Winter in Melbourne. The sun observes the curfew longer than we humans do. It stays in bed and rises late if it rises at all. Today the sun sleeps in. The wind blows, the rain falls and two figures run through the dark and the wet, down to the wet and dark of the Bay. As we run, Toby sings his morning song:
Nice and freezing
Nice and freezing
Nice and freezing
He sings these lyrics to the initial bars of ‘Shortening Bread’.
Toby sings the lyrics with the sincerity of one who is underdressed for the weather. It falls to me to state the obvious: ‘It’s raining, Toby.’
‘Nice and freezing
Nice and freez…’
The rain reminds me: ‘In Papua it rains every day, Toby. I hope Mr Jones is keeping dry. I hope he’s well… I hope he’s alive.’
‘Saba, that newspaper report from Leeton about Mr Jones’ daughter Amelia Bodelia – do you think it’s true? I mean can a person’s heart really burst with love? Can they die of it?’
‘Toby, doctors now know that grief or shock can kill. There are cases where a person who never had heart disease before received sad news then suffered a heart attack and died. Maybe something like that killed Amelia B.’
‘Saba, when Amelia Nee died, our chances of contacting Noel Henry Jones died with her.’
‘I’ve been hoping that newspaper message was mistake, hoping she might be moribund, or just stunned. I’ve been checking my emails. Nothing. Poor Ameila must be really truly dead.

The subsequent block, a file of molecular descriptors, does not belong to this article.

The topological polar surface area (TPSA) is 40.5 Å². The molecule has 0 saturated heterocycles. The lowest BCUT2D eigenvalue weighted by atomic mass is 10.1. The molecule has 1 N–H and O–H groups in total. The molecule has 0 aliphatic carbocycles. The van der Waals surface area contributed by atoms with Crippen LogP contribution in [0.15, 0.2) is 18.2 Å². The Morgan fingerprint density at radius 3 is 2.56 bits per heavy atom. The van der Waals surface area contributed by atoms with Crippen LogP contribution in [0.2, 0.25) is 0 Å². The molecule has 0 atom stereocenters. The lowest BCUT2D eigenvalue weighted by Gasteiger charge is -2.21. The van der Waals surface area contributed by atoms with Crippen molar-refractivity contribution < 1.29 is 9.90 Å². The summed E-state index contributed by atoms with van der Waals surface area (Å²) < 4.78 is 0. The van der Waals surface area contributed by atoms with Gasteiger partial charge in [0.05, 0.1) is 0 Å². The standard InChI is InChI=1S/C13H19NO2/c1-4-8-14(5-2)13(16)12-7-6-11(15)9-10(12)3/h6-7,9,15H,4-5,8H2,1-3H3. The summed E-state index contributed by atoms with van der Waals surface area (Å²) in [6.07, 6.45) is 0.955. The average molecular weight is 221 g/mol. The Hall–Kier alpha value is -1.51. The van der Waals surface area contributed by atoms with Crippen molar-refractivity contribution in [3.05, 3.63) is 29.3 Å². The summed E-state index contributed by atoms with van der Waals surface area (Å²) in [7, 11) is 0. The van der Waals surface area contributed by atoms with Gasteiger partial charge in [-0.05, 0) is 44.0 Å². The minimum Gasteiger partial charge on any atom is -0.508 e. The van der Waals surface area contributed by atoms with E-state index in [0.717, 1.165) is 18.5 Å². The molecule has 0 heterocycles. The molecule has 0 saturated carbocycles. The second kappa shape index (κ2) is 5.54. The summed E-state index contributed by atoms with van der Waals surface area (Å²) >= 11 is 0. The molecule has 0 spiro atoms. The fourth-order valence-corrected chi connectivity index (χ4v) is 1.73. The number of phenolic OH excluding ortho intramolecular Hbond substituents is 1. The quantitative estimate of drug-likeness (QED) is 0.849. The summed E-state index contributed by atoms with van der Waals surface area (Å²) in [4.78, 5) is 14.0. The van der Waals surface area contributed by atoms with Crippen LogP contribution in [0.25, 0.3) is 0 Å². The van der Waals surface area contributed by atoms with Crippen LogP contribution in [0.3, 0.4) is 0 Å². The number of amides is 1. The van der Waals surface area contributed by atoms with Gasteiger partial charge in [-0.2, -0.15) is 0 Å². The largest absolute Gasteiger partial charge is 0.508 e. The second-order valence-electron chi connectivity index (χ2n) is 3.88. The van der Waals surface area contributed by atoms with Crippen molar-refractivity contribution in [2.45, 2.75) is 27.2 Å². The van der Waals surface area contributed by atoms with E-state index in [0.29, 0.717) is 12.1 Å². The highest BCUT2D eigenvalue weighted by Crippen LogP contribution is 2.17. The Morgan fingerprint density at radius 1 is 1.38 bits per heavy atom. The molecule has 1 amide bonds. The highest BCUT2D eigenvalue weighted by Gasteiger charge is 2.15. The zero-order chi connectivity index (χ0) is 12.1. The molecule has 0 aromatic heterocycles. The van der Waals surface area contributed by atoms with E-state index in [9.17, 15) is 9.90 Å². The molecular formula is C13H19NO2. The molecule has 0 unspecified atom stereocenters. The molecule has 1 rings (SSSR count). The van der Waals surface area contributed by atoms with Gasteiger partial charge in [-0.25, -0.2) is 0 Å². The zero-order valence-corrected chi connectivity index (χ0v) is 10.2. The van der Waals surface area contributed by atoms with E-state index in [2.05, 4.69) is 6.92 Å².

Toby speeds up and leaves me behind. For a while he runs alone. It’s hard to tell in the rain and the dark, but I think I heard tears in Toby’s voice when he said our chances died with her. After a while Toby slows down and allows me to catch up. Together we shiver home companionably. Once inside I find myself at the computer. Where is Mister Jones? How will I find him? I open my emails. There’s lots of SPAM but there is no information.
The snail mail arrives. Lots of letters, addressed to me by machines. Toby envies me for the many letters I receive daily: ‘In a whole year I hardly get any. What’s that letter you’re reading Saba?’
‘The lost dogs’ home wants a donation, Toby.’
‘Saba, if the dogs are lost, the home doesn’t need donations!’
‘Good point, Toby.’
There’s a letter advertising pizza and a flyer for a new gym.
The next letter is the Gas Bill.
‘Saba, can I open one and read it to you?’
‘OK, Toby. Golly, what do you think of my gas bill, Toby?’
Toby does not reply. He’s engrossed in a letter. I glance at the envelope, addressed not by a machine but by a human with shaky handwriting. The address reads:
dR hOWARD jONATHAN gOLDENBERG
formerly of Leeton
now in Melbourne
The handwriting is really hard to read, but there’s something familiar about the ink. My memory stirs. Long ago, when I was just a kid, younger than Toby, I once used a pen with ink like that. I’m pretty sure I know that ink. I do recognise it. It’s Parker Pen ink.
I look at the back of the envelope. I read: Sender’s Address: MANUS ISLAND. Isn’t that in Papua New Guinea? What does all this mean – familiar ink, familiar address?